The $525 million deal for Victoria’s Secret is off. Just months after Sycamore Partners agreed to acquire a 55 percent stake in Victoria’s Secret, the New York-based private equity firm revealed in a statement on Monday that it has “confirmed a mutual agreement with L Brands to terminate their transaction agreement, previously announced on February 20, 2020,” on the heels of Sycamore actively trying to bring an end to the deal, citing an array of “breaches” of the acquisition agreement by Victoria’s Secret parent company L Brands.
The recently-revealed agreement that will see Sycamore and L Brands go their separate ways does not only void the deal, it brings a swift end to three separate lawsuits filed by the parties over the past couple of weeks, which looked as though they might prove to be the makings of one of the biggest fights in the COVID-19 retail landscape. “In connection with the termination of the Victoria’s Secret transaction agreement,” Sycamore stated on Monday that it and L Brands have “agreed to settle all pending litigation and mutually release all claims.”
Columbus, Ohio-based L Brands – which owns Bath and Body Works in addition to the Victoria’s Secret brands, the latter of which is was slated to maintain a 45 percent, non-controlling stake in – said in a statement on Monday that the move to settle its differences (and lawsuits) with Sycamore enables it to avoid “costly and distracting litigation to force [the] partnership.”
The now-defunct lawsuits got their start on April 22 when Sycamore filed suit against L Brands in a Delaware Chancery court, arguing that while the retail group was legally “required to operate the Victoria’s Secret business in the ordinary course consistent with past practice” until the deal closed (which was slated for the second quarter of this year), it allegedly failed to uphold its end of the bargain when it “decided to close the lingerie brand’s U.S. stores, furlough the majority of its workers, and skip April rent payments.” In furtherance of its suit, Sycamore sought the court’s blessing to terminate on the deal that valued Victoria’s Secret at $1.1 billion.
More than that, though, counsel for Sycamore asserted that the onset of the “extraordinary” COVID-19 crisis brought a “material adverse effect” clause in the parties’ agreement into effect, thereby, enabling it to walk away from the deal without incurring a steep penalty.
L Brands responded to Sycamore’s complaint with a lawsuit of its own on Thursday, April 23, asking the same court to uphold the terms of the deal, and asserting that “Sycamore’s current position is pure gamesmanship,” and “its invalid and improper termination” is little more than a quest to scoop up the Victoria’s Secret brand for less than the formerly-agreed upon price.
In terms of the “material adverse effect” clause, L Brands called Sycamore’s bluff, arguing that “Sycamore ignores a fundamental problem with its apparent case of buyer’s remorse: at the time the parties negotiated the agreement, the world was already well aware of the existence of COVID-19,” and with that in mind, the parties’ contract included a provision in connection with the “material adverse effect” that “expressly carves out impacts resulting from pandemics.”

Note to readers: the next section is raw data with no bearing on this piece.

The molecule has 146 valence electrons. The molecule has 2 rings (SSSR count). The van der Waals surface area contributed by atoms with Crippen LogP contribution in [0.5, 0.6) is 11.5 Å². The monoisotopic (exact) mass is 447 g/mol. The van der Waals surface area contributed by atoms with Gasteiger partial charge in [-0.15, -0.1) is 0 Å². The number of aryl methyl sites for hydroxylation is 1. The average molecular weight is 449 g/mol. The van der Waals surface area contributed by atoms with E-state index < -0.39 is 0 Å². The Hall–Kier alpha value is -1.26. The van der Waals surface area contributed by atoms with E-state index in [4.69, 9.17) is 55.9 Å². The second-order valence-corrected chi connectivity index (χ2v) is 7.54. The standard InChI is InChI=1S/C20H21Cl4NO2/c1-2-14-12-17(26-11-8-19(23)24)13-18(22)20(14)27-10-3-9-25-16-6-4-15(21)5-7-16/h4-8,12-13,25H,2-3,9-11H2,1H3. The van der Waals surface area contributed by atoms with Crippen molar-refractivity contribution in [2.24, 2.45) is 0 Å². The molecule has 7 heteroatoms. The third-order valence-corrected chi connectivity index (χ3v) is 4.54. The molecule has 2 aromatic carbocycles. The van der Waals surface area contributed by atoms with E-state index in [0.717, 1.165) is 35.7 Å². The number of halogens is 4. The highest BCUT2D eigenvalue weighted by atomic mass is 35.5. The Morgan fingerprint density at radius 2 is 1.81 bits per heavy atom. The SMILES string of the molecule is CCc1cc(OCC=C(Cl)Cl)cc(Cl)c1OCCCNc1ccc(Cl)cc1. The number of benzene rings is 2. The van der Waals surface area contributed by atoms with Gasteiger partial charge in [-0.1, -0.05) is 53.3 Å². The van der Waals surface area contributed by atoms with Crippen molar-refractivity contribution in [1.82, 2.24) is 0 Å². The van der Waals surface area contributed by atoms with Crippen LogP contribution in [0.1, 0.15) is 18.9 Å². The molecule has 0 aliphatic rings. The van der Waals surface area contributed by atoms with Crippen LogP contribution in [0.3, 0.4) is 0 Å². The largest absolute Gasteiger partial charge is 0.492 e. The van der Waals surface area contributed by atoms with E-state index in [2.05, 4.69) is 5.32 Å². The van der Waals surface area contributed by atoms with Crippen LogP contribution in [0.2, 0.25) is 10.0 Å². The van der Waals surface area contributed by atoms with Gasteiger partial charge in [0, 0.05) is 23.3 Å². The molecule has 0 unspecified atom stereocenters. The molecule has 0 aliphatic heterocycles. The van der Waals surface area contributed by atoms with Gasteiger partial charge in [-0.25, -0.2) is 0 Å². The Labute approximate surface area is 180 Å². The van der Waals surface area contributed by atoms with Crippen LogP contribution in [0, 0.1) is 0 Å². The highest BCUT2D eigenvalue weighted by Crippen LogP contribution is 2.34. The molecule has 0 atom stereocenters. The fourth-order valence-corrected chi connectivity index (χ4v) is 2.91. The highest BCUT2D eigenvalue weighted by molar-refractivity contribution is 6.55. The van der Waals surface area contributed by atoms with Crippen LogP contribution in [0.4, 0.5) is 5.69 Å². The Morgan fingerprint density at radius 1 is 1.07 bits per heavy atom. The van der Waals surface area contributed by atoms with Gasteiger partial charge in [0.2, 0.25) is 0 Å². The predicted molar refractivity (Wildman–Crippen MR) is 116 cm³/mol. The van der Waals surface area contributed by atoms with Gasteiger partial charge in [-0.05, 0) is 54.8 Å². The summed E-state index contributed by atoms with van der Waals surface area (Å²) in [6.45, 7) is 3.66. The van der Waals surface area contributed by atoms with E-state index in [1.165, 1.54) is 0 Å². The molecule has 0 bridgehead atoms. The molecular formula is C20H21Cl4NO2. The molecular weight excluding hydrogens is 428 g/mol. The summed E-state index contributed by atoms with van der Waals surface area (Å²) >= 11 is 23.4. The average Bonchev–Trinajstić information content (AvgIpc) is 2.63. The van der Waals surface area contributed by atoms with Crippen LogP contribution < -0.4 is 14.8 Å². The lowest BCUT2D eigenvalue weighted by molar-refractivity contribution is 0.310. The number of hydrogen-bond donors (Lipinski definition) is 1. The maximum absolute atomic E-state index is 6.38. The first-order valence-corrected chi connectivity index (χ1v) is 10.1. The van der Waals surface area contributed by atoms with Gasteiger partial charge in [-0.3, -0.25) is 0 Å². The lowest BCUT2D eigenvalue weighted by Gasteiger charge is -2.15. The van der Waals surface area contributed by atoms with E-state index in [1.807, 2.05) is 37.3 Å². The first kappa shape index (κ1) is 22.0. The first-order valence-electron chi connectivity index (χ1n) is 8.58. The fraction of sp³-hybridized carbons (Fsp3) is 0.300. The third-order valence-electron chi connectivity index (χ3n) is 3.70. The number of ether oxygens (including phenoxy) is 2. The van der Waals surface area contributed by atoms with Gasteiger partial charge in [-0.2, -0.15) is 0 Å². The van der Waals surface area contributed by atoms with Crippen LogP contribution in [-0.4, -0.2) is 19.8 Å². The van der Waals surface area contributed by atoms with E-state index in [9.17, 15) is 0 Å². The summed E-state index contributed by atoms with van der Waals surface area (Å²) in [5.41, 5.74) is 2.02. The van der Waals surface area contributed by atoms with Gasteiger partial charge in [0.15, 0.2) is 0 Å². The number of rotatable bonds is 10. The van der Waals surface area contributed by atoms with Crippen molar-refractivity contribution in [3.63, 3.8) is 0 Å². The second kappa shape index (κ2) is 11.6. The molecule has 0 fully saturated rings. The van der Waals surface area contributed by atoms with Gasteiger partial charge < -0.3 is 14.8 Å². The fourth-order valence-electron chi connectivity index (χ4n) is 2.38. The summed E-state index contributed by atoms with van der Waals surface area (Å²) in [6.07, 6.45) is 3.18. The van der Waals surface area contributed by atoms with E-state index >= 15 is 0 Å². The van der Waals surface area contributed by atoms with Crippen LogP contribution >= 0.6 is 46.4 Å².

As the New York Times reported shortly after the parties began filing suit, “Sycamore’s lawsuit concedes that it can’t invoke the ‘material adverse event’ clause to justify terminating the contract, given the language that specifically excludes a pandemic.” With such an express carve out in mind, one that has proven novel and striking to many lawyers (save for those at Davis Polk, who drafted the deal), Charles Elson, the director of the John L. Weinberg Center for Corporate Governance at the University of Delaware, told the paper that Sycamore’s argument would be a tough sell: “In a pandemic, you respond to a pandemic. Unless there was fraud or misconduct by L Brands management, it’s going to be very hard for them to get out of the deal.”
Potentially attempting to double-down in light of the potential weakness in its initial suit thanks to the pandemic exception, Sycamore filed a second complaint on Friday, April 24, in which it argued that if the parties’ deal was not already off the table, L Brand’s countersuit has formally “invalidated the financing that [Sycamore] had lined up” to acquire the company. Specifically, Sycamore argued that “L Brands’ claim for monetary damages against [it] and [its investors]” in connection with the lawsuit that it filed, “triggered the expiration and termination of financing commitments” in connection with their deal.
Putting their legal troubles and a soured deal out of the way, Sycamore says that “neither party will be required to pay the other a termination fee or other consideration as a result of the mutual decision to terminate the agreement and settle the pending litigation.”
As for Victoria’s Secret, which was valued at a whopping $29 billion at its peak in 2015, it has fallen out of favor in recent years as younger, digitally-native and more millennial-friendly competitors have entered into the market and increasingly stole marketshare from the lingerie industry stalwart. Long known for its male gaze-centric marketing of supermodel “Angels,” pushup bras, and its annual televised fashion show, which was formally cancelled last year after viewership statistics began to plummet year-over-year, Victoria’s Secret “has stuck to the same playbook and lost a large number of customers to its competitors as social norms defining beauty and sexiness have changed over the years,” CNN reported in February.
Now, while Victoria’s Secret is still the largest player in the lingerie industry (with marketshare of 24 percent, according to according to a 2018 report by Coresight Research), its relevance – and sales – continue to wane, and it is once again without a buyer.